Time for new leaders at the Medicines Control Council
Until 1997 the Medicines Control Council (MCC) was an efficient and effective institution. It was recognised internationally for its excellence. When zidovudine (AZT), the first antiretroviral (ARV), was submitted for approval, the MCC recognised its life-saving potential and registered the drug in just a few weeks.
Then in 1997 the chairperson, Peter Folb, stood firm against then deputy-president Thabo Mbeki’s wish to have a toxic solvent called Virodene tested on AIDS patients. So Folb was dismissed. In March 1998, the registrar of medicines – the departmental official responsible for the day-to-day running of the MCC – Johan Schlebusch and his deputy, Christel Brückner, were locked out of their offices because they too opposed the testing of Virodene. The Labour Court later found that they had been constructively dismissed.
This marked the beginning of the end of the MCC as a well-functioning, independent institution. The purge of its leaders was not motivated by their having served under the old regime or being relics of apartheid – on the contrary, Folb had been an active member of the UDF. They were purged because they had dared to stand up to Mbeki on a matter he should not have interfered in.
Consequently, the MCC lost much of its institutional memory. Successive chairpersons and registrars have been unable to rescue it. The media recently reported how a South African owned clinical research organisation called QdotPharma had closed down because, its owners said, of delays in MCC approvals for its projects. I am sceptical of industry claims, but if true, this is only the latest incident and far from the worst involving the MCC during the last 15 years.
The MCC’s purpose is to regulate the use of medicines based on their safety, efficacy and quality. All the MCC’s actions must be guided only by what is in the public interest. It must act independently of government and industry. During the Mbeki era it regularly failed to do this.
In 2002, the MCC, by its conduct, in effect supported then Health Minister Manto Tshabalala-Msimang’s efforts to block access to ARVs for HIV-positive pregnant women that would reduce the risk of them passing the virus to their babies. During the Treatment Action Campaign (TAC) court case to compel the Minister of Health to implement such a programme, the MCC’s chairperson, Peter Eagles, said in a media interview that nevirapine, the drug at the centre of the case, had not been tested in Africa, obliquely justifying the failure to provide it. Yet the main nevirapine trials for mother-to-child transmission prevention had been conducted in Uganda and South Africa. Then shortly after TAC’s successful litigation, the MCC announced that it would review its decision to register nevirapine for mother-to-child transmission. This decision was compounded in its absurdity by a 2003 decision to indeed remove this indication from the nevirapine registration.
For several years, the MCC delayed an important trial by University of KwaZulu-Natal researchers to see if nevirapine could prevent HIV-positive breastfeeding mothers from infecting their children. After losing the trial documentation, ignoring the decision of one of its own expert subcommittees and precipitating endless litigation, the MCC was finally ordered by a court to allow the trial to continue.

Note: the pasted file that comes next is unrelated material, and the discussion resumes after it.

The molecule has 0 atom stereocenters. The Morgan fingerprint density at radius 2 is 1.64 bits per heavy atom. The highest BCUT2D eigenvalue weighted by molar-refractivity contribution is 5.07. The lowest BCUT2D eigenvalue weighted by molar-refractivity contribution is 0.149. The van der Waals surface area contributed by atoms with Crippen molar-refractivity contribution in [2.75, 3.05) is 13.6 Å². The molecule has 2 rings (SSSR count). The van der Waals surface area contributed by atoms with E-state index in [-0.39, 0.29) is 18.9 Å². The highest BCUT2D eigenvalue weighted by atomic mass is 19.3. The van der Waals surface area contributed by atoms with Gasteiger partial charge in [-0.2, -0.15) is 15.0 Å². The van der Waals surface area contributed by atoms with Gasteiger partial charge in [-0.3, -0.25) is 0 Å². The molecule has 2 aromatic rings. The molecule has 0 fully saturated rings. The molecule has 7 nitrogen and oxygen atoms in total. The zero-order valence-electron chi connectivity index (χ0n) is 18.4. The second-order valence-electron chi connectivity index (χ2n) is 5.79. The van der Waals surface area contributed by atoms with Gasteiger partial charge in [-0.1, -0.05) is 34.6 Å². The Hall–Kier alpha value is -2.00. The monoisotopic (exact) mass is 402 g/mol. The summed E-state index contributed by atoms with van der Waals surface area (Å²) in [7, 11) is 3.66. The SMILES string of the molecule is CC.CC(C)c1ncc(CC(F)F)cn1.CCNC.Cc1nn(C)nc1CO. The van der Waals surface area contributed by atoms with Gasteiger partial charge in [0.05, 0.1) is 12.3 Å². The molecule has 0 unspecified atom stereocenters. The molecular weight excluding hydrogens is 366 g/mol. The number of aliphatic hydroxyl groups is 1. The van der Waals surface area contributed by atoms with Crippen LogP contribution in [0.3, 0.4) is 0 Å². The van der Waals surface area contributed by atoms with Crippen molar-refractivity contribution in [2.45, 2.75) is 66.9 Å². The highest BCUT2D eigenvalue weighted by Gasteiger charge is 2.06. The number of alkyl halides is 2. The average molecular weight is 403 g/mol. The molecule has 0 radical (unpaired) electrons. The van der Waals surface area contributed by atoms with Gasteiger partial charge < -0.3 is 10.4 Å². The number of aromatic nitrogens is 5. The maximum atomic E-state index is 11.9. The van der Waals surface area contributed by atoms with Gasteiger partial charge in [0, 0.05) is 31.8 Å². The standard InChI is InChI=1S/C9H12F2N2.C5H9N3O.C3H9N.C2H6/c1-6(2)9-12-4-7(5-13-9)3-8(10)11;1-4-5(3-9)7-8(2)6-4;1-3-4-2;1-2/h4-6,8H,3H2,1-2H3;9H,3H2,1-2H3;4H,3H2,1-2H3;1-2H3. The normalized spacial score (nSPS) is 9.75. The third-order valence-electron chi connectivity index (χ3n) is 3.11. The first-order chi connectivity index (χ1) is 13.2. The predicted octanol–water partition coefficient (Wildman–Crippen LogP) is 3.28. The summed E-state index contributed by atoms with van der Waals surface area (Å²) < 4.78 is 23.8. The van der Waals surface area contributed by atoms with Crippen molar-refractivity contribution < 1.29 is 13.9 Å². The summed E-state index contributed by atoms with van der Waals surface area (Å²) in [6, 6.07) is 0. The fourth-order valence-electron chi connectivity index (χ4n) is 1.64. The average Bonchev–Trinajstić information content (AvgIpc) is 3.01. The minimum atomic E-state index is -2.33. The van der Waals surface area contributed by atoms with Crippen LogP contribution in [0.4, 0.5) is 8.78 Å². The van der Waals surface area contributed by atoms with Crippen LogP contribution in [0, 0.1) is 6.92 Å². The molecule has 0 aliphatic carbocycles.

The MCC has also allowed quackery to flourish, and the South African market is flooded with bogus HIV remedies. While Manto Tshabalala-Msimang must surely take the lion’s share of the blame for this, the MCC has not improved the situation. Its determination to block the nevirapine trial was matched by its complete disinterest in the notorious charlatan Matthias Rath who from 2004 to 2008 purported that antiretrovirals were toxic and, without MCC approval, advertised that people with HIV should take his vitamins instead. Eventually the Cape High Court put a stop to an unauthorised clinical trial Rath was running, in a case in which the MCC was a respondent along with Rath.
I often receive complaints of the MCC’s failure to respond to requests and messages. The council’s reputation for tardiness is legendary. A backlog of thousands of medicines is awaiting the MCC’s consideration. An example of the MCC’s tortoise approach relates to the essential antiretroviral, tenofovir. The drug was approved by the US Food and Drug Administration in 2001. Only after much public criticism and demonstrations by TAC did the MCC register it – in 2007!
Drug companies and clinical trial researchers often unfairly blame delays on the MCC to deflect their own shortcomings. But the MCC has become so dysfunctional that you have to conclude that many of these complaints must be legitimate.
The MCC’s inability to convey useful information to the public is another problem. Their website is poor. Go to it and click on Latest Documents. There are none. It is unacceptable that in 2012 no publicly accessible database of approved medicines and their package inserts yet exists. Finding out if a particular medicine has been approved, and for what purpose, is very difficult.
These stories are just a smattering of the failures of the MCC. They are all in the public domain. There are many more, some not yet on record, of sustained poor leadership. New legislation, not yet in force, provides for a new regulatory authority to replace the MCC. Even with visionary leadership and excellent management, this transition will be hard to carry out successfully. Without it, there’s no chance. It is time for new, committed people to lead the MCC.
“The council’s reputation for tardiness is legendary. A backlog of thousands of medicines is awaiting the MCC’s consideration.”
by Nathan Geffen
The views expressed in this article are those of the author and are not necessarily shared by SECTION27 or the Treatment Action Campaign.